Debunking Rolling Stone’s “Seven Most Common Lies About Abortion” (part one)

NRL News Today
March 1, 2014   Abortion

Debunking Rolling Stone’s “Seven most common lies about abortion” (part one)

 By Kristi Burton Brown

rolling-stone-logoRolling Stone’s Lauren Rankin recently wrote about “outright lies told by abortion opponents.” She claimed the goal of these “lies” is to “dissuade women out of seeking safe and legal abortion care.”

But just because something is “legal” does not make it wrong to convince someone not to do it. In Kenya, rape is widespread and treated as culturally legal. Would it be wrong to convince men to stop raping women?

Whenever an action violates basic, human rights, anyone can – and should – attempt to persuade people not to participate. Abortion violates the most basic human right – the right to live and remain alive without suffering cruel and undeserved harm. Civilized people should persuade others against abortion.

Abortion is neither “safe” nor “care.” When one human being walks out of an appointment dead, and often torn to pieces, it’s hardly safe. When the other human being is all too often forced, pressured, and physically harmed, it’s hardly care. Abortion cannot be our standard of safe care for women and babies.

Let’s take a look at Rolling Stone’s seven “outright lies”:

1. Abortion causes breast cancer.

Rankin cites 2003 and 2009 studies, claiming that there is no causal relationship between induced abortion (IA) and breast cancer. However, there are separate studies – released in 2013 – that demonstrate a close link between abortion and breast cancer. As Barbara Kay writes for National Post:

“The researchers from the Tianjiin Medical University Cancer Hospital point to China’s one-child program, which has seen 336 million babies aborted since the 1980s, as the culprit. Their findings…pegged one IA to a 44% rise in risk of breast cancer, two IAs to 76% and three to 89%. …

“A study in the Indian Journal of Community Medicine in May found a six-fold greater risk of breast cancer among Indian women with a history of IA as compared to non-aborting women.”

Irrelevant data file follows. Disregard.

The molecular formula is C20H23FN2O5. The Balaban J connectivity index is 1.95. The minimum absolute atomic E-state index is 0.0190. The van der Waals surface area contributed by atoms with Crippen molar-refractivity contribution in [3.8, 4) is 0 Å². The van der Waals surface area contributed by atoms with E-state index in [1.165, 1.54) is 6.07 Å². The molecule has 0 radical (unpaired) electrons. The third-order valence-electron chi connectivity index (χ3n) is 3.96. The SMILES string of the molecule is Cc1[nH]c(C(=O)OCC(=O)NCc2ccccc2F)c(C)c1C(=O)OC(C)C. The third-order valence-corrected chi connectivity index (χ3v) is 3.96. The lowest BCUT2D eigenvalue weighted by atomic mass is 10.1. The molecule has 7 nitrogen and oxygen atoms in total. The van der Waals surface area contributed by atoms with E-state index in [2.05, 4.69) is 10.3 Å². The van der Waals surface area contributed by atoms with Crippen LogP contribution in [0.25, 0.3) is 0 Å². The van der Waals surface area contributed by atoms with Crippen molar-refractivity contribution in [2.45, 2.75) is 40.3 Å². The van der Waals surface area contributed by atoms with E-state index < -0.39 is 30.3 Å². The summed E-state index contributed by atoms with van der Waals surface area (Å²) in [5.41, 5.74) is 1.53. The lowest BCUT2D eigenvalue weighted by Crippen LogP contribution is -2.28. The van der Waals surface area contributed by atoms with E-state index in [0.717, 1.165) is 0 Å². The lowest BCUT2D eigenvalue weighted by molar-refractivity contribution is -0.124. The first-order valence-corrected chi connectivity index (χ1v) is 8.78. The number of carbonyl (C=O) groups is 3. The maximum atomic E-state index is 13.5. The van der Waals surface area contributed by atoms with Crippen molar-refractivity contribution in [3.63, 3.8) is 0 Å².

Kay notes that the governments of China and India are supportive of abortion: such research is embarrassing to them. The countries have no reason to release such research if it were not indeed true.

2. Abortion causes infertility.

Rankin’s own link to the Mayo Clinic disputes her claim. Read what the Mayo Clinic actually says, and you can see for yourself that abortion can, at times, cause serious pregnancy complications as well as possible infertility.

Pro-lifers aren’t claiming that every woman who has an abortion will be infertile. Instead, we believe in letting women know the facts. Abortion does carry the risk of future serious complications (some of which risk the mother’s life) and possible infertility.

Additionally, it’s rather disingenuous for Rankin to call the Guttmacher Institute a “nonpartisan organization,” seeing as it was founded by a former Planned Parenthood President and a former Vice President of the American Eugenics Society, Alan F. Guttmacher.

But even Planned Parenthood admits that abortion can result in infertility:

“Infections can occur from an abortion,” PPE writes. “At worst the infection can become a case of endometriosis (the pelvic area becomes inflamed) and the uterus has to be removed surgically.

3. Most women regret having an abortion.

There are a number of problems with Rankin’s claims in this section. First, the study she cites is a Guttmacher Institute study (bias noted above). Second, the study was conducted on women one week after they had an abortion (or were denied an abortion). Third, even the Guttmacher Institute’s summary of the study is more honest than Rankin’s. Guttmacher admits that many women have “mixed emotions” and that women can experience regret and relief at the same time.

Admittedly, it’s very hard to measure what “most” women feel after having an abortion. “Most” is often a subjective measurement. However, take this iReport by CNN, in which they asked their readers whether they had had an abortion and how they felt about it. The majority of women wrote in with stories of deep grief and regret. Here are additional stories [www.teenbreaks.com/abortion/girlswhoaborted.cfm?start=35] from teens demonstrating regret after abortion.

Most major events in life require much more time than one singular week to accurately gauge a person’s feelings about it. It’s easy to immediately feel relief when any “problem” is “solved.” But when time passes, true feelings set in – especially when people realize they may have been lied to, that they were given inaccurate information that led to their decision, or when they realize that there were other valid options they were not encouraged to explore – options that wouldn’t have included the permanent, irreversible death of their own child.

Look for part two on Live Action News in the coming days.

Editor’s note. Kristi Burton Brown is a pro-life attorney, volunteering for Life Legal Defense Foundation and also as an allied attorney for Alliance Defending Freedom. This appeared at liveactionnews.org.

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